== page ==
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The U.S. Supreme Court strips the EPA's power to curb pollution, California takes a big step toward universal health care, and a Florida judge will temporarily block the state's 15-week abortion ban.


SCOTUS significantly limits the Clean Air Act and rules against the "Stay in Mexico" policy, Judge Ketanji Brown Jackson is sworn in to office, and President Biden endorses a filibuster carveout for abortion rights.


From flying saucers to bologna: America's summer festivals kick off, rural hospitals warn they do not have the necessities to respond in the post-Roe scramble, advocates work to counter voter suppression, and campaigns encourage midterm voting in Indian Country.

Study: Vote-by-Mail Promotes Equity, Reduces Racial Gap in Voting


Tuesday, April 19, 2022   

The pandemic changed the way we vote in California, and some reforms made voting patterns more equitable, while others did not, according to a new study from the Public Policy Institute of California.

The decision to send mail-in ballots to all registered voters narrowed the gap between groups often turning out in force, such as non-Hispanic white voters and older people, and those who are underrepresented, often people of color and younger voters.

Eric McGhee, senior fellow at the Public Policy Institute of California and the report's co-author, said concerns about voter suppression are overblown.

"When you mail everybody a ballot, you get basically the same number of people turning out to vote," McGhee pointed out. "You're not suppressing one side's vote versus the other. There's no evidence that it alters election outcomes. And there wasn't even a gap in opinions about mail-in voting until the 2020 election."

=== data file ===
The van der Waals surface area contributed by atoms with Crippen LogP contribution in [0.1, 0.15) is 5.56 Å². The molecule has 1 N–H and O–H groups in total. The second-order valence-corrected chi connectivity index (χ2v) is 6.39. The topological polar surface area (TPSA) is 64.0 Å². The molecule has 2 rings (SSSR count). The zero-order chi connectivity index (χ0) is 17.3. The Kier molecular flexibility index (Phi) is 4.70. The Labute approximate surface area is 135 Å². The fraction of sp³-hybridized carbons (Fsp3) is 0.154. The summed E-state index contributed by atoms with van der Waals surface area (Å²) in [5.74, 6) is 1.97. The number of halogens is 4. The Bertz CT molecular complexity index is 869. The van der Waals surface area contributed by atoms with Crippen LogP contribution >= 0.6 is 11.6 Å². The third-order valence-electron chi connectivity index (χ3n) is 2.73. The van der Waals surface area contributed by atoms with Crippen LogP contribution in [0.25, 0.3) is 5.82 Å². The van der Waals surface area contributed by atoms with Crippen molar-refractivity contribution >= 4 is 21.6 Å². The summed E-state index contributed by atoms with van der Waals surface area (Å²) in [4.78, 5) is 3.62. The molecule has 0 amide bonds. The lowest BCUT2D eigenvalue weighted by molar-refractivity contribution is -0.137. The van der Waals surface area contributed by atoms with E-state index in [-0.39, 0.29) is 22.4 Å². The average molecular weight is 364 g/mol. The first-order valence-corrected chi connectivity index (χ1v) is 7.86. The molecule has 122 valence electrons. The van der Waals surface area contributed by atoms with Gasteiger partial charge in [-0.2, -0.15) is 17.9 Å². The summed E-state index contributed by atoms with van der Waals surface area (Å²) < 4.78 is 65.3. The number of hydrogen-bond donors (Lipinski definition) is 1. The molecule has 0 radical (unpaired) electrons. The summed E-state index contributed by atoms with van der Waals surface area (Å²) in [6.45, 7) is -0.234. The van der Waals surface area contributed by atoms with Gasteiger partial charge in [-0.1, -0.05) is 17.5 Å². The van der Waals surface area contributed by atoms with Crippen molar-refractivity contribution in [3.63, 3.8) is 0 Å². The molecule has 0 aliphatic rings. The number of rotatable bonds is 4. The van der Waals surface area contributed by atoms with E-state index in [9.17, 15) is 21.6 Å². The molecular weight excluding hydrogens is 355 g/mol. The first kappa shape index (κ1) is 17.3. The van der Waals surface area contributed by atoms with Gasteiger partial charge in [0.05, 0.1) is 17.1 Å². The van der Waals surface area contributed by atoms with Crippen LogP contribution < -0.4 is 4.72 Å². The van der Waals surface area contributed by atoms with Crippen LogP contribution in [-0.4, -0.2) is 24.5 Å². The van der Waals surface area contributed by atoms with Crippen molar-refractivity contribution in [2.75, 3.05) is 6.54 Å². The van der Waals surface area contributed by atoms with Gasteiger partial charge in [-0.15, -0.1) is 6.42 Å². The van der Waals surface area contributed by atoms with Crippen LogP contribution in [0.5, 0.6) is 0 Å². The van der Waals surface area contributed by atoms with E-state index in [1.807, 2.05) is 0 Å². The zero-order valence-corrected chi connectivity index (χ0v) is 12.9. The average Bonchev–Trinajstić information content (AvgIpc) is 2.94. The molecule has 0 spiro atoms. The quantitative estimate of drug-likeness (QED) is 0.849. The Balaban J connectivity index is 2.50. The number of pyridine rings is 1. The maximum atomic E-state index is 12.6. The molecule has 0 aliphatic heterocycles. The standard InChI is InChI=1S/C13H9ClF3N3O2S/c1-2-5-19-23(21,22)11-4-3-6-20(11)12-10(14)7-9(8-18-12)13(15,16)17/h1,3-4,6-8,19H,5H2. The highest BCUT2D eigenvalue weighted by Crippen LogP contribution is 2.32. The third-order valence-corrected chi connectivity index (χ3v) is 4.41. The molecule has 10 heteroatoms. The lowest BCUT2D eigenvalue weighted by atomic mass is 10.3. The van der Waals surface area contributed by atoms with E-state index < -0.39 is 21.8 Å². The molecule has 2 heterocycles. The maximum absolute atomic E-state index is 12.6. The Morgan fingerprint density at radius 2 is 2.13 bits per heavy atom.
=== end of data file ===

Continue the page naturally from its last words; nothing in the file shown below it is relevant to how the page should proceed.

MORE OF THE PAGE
Deep blue Oregon and deep red Utah have been mailing ballots to all registered voters for years with very few irregularities and no partisan effect.

However, in the context of a primary, the study found mailing every voter a ballot actually worsened the turnout gap.

McGhee noted while it elevated everybody's turnout, it raised turnout for white voters and seniors even more.

"So in a primary election context, it can't be just sort of a 'rising tide lifts all ships' kind of thing," McGhee contended. "It has to be more of a targeted deliberate effort to bring out the vote of underrepresented communities."

In recent years, many counties have embraced the Voting Rights Act, which allowed them to open regional vote centers to allow for more early voting while closing down some local polling places.

McGhee reported it actually widened the turnout gap because it caused significant voter confusion, especially among neighborhoods of color and young voters.

"So what we recommended was to consider maybe doing less consolidation," McGhee urged. "Or to do better outreach, to communicate the change to voters so that they're more aware of it."

Support for this reporting was provided by The Carnegie Corporation of New York.

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